Other than the nib, the section is part of what makes the fountain pen functional, it holds the nib and gives the user a place to rest their fingers and also creates a seal against the inner cap- a sleeve fitted inside the pen cap.  Looking closely at the bottom of the section closest to the nib one can see that it is slightly flared and creates a flange.  When the cap is screwed firmly on the pen the section and inner cap meet, keeping air from getting in and drying the nib and ink from getting out and going all over one's pocket.  The section is where the pen comes apart when it needs to be opened for servicing (please do not attempt to do this unless you know what you are doing, it can be dangerous* for you and the pen if you follow the wrong directions.  Another post will touch on this soon, I promise).  Of course the nib is what does the writing and come in a wide variety in vintage pens.  There are extra fine, fine, medium and bold nibs.  Stiff nibs and flexible nibs and nibs made of steel like the one shown above, or 14k gold and 18k gold.  What is best all comes down to personal preference as there are simple steel nibs that perform better than some of the more expensive gold nibs.  The majority of quality vintage pens were fitted with 14k gold nibs.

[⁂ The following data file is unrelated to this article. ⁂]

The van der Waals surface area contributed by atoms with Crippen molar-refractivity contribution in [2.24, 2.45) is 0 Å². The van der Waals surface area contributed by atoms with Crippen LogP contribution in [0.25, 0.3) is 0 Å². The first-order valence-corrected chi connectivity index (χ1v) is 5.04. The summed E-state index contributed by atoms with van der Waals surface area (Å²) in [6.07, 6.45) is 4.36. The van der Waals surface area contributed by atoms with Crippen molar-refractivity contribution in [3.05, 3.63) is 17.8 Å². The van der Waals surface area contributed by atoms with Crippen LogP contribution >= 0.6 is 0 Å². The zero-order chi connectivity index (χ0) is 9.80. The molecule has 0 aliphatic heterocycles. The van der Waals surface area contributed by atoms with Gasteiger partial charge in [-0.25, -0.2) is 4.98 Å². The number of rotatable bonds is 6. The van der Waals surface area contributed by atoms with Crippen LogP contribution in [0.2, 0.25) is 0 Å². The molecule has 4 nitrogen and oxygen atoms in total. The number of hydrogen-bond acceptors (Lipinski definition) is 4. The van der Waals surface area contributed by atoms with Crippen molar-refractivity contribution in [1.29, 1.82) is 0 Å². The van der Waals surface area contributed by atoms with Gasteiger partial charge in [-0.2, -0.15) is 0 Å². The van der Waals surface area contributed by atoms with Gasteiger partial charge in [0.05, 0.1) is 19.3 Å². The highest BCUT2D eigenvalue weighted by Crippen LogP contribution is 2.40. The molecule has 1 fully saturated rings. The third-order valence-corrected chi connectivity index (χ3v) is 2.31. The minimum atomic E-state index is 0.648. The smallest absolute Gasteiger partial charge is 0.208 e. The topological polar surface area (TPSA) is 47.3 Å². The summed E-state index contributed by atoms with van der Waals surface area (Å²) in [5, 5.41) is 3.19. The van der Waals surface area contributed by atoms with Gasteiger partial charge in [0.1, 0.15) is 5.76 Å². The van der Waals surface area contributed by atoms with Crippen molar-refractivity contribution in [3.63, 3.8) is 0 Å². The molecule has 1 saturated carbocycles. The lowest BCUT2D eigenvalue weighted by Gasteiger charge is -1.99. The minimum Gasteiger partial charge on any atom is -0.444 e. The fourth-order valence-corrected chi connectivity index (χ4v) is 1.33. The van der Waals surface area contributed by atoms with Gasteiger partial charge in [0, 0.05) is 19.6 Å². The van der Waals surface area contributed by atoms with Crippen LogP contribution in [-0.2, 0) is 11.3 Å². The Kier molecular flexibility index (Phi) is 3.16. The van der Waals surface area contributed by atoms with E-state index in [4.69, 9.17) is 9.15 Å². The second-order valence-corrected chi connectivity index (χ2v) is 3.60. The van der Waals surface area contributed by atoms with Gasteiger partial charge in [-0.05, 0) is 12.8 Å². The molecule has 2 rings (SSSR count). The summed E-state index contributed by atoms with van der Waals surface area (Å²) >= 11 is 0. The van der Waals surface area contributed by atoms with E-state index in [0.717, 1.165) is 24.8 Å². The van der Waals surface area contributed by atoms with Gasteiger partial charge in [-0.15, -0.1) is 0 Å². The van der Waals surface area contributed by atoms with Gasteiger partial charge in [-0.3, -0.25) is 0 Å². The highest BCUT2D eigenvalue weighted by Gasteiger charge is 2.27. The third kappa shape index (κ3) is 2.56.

Fig. 4  Underside of nib
Beneath the nib is the feed and as its name implies its function is to feed ink to the nib and air back into the pen.  Feeds in their most basic composition have channels carved in the top by which the ink travels, fins like in the photo above were a later innovation added to collect excess ink and prevent blotting (blotting usually isn't that bad of a problem no matter the feed in a clean and properly maintained pen yet it does happen).  They were machined from hydrophilic material like ebonite (hard rubber) and nowadays in most modern fountain pens injected molded from plastic and sometimes treated with a hydrophilic compound to make them channel the ink better (cost savings, not an innovation).